Department of Mathematical Sciences Landscape seminar
Invited speakers give an overview of a topic of general mathematical interest, aimed at staff and postgraduate students. Others are also welcome to attend.
Time and location
The Landscape seminar normally runs on Fridays from 15:15 to 16:05 in the Wolfson Lecture theatre (4W 1.7) with refreshments served afterwards. There is roughly one Landscape seminar per month in semester time.
7 February 2020 - Joachim Krug, University of Cologne
(invited by the Probability group)
Title: The paths not taken: Evolutionary accessibility in random fitness landscapes
Abstract: Biological evolution can be conceptualized as a search process in the space of gene sequences guided by the fitness landscape, a mapping that assigns a measure of reproductive value to each genotype. For a long time after their introduction almost a century ago, fitness landscapes have played a largely metaphorical role, but in recent years the increasing availability of empirical data sets has invigorated the field and motivated new mathematical questions. After a general introduction into the biological context, the talk will define probabilistic models of fitness landscapes and show interesting links with percolation theory.
6 March 2020 - Ruth Baker, University of Oxford
(invited by the Centre for Mathematical Biology) Title and abstract to appear
27 March 2020 - Jon Wilkening, University of California at Berkeley
(invited by the Applied and interdisciplinary mathematics group) Title and abstract to appear
24 April 2020 - Diane Maclagan, University of Warwick
(invited by the Algebra and geometry group) Title and abstract to appear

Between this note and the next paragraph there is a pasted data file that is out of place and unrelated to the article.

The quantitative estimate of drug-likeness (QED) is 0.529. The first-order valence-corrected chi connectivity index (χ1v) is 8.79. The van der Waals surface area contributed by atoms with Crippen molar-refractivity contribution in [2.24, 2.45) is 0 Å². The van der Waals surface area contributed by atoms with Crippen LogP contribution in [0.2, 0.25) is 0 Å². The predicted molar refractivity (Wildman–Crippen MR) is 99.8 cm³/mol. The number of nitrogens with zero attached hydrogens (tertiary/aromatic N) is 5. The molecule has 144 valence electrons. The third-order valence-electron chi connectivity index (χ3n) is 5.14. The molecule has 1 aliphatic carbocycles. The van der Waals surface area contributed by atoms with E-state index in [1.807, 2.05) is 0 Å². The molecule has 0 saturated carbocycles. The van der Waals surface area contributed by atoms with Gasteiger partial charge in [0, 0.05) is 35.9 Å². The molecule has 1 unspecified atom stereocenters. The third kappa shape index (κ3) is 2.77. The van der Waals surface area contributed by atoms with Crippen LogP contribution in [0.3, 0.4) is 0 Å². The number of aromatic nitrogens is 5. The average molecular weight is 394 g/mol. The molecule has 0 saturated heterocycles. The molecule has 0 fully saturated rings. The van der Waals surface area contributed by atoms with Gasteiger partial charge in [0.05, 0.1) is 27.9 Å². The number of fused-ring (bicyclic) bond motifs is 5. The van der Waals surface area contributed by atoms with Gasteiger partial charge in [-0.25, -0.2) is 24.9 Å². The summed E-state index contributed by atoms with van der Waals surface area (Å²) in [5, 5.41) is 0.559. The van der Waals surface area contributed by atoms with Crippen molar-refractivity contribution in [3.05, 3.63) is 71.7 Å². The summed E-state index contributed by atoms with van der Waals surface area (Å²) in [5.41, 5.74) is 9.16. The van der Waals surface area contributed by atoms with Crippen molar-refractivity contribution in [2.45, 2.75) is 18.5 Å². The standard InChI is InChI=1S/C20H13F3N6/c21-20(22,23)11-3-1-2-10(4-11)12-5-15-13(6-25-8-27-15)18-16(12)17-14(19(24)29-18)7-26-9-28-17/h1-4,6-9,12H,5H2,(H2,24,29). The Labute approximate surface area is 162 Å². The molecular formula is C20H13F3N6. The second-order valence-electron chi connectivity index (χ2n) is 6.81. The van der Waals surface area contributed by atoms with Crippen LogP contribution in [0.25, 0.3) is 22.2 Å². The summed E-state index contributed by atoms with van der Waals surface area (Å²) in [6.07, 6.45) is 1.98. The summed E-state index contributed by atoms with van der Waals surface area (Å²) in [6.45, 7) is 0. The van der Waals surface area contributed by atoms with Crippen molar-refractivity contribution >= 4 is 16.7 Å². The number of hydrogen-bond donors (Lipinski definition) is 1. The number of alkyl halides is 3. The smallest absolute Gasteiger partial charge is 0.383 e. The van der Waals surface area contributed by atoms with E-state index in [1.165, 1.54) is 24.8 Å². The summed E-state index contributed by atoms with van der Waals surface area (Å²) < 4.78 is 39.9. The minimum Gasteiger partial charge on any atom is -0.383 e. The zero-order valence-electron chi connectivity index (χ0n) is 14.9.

11 October 2019 at 12:15 - Martin Gander, University of Geneva
(invited by the Numerical Analysis group)
Title: Seven things I would have liked to know when starting to work on Domain Decomposition
13 December 2019 at 15:15 - Stijn Vansteelandt, Ghent University
(invited by the Statistics group)
Title: Causal machine learning: challenges, solutions and improvements
Abstract: The machine learning literature has offered enormous contributions on how to predict outcomes based on possibly high-dimensional predictors or features. Its role in evaluating the effects of treatments, exposures, interventions, or policies on outcome has been more minor so far. This is surprising if one considers that many, if not most, empirical studies are primarily aimed at inferring cause-effect relationships. In this talk, I will therefore focus on the use of machine learning for the evaluation of (causal) treatment effects. This turns out to be a challenging task: while the prediction performance of a given machine learning algorithm can be measured by contrasting observed and predicted outcomes, such evaluation becomes impossible when machine learning is used for treatment effect estimation since the true treatment effect is always unknown. Mathematics (in particular, asymptotic mathematical statistics) therefore unavoidably plays an essential role in the construction of causal machine learning techniques. In this talk, I will develop both intuitive and formal insight into this. I will demonstrate why naive use of existing machine learning algorithms is problematic, will give a gentle introduction to pioneering work on Targeted Learning and on Double Machine Learning, and will discuss recent improvements of these techniques. Throughout the talk "machine learning" will be considered in the broad sense as any algorithm that uses data to "learn" a proper model for the data, thus including (though not being limited to) routine variable selection procedures. The talk will be accessible to attendees without a detailed understanding of machine learning algorithms.